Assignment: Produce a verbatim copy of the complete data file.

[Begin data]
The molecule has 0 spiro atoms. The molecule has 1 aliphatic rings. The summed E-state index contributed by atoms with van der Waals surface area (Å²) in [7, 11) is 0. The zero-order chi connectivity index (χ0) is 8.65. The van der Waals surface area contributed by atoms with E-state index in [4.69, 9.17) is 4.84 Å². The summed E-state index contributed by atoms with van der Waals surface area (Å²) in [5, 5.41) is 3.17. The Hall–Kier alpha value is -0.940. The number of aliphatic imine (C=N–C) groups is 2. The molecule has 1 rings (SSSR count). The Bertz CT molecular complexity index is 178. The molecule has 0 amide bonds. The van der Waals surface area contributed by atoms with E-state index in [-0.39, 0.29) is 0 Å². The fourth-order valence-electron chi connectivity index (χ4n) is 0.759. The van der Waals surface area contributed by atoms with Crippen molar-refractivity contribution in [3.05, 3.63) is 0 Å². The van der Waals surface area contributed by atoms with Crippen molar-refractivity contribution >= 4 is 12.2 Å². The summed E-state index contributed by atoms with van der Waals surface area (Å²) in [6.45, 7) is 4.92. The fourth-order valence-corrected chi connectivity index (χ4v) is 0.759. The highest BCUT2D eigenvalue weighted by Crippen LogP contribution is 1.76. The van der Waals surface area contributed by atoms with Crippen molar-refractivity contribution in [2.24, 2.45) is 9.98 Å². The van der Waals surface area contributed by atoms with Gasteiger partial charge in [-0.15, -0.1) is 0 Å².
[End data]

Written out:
The molecule has 0 spiro atoms. The molecule has 1 aliphatic rings. The summed E-state index contributed by atoms with van der Waals surface area (Å²) in [7, 11) is 0. The zero-order chi connectivity index (χ0) is 8.65. The van der Waals surface area contributed by atoms with E-state index in [4.69, 9.17) is 4.84 Å². The summed E-state index contributed by atoms with van der Waals surface area (Å²) in [5, 5.41) is 3.17. The Hall–Kier alpha value is -0.940. The number of aliphatic imine (C=N–C) groups is 2. The molecule has 1 rings (SSSR count). The Bertz CT molecular complexity index is 178. The molecule has 0 amide bonds. The van der Waals surface area contributed by atoms with E-state index in [-0.39, 0.29) is 0 Å². The fourth-order valence-electron chi connectivity index (χ4n) is 0.759. The van der Waals surface area contributed by atoms with Crippen molar-refractivity contribution in [3.05, 3.63) is 0 Å². The van der Waals surface area contributed by atoms with Crippen molar-refractivity contribution >= 4 is 12.2 Å². The summed E-state index contributed by atoms with van der Waals surface area (Å²) in [6.45, 7) is 4.92. The fourth-order valence-corrected chi connectivity index (χ4v) is 0.759. The highest BCUT2D eigenvalue weighted by Crippen LogP contribution is 1.76. The van der Waals surface area contributed by atoms with Crippen molar-refractivity contribution in [2.24, 2.45) is 9.98 Å². The van der Waals surface area contributed by atoms with Gasteiger partial charge in [-0.15, -0.1) is 0 Å².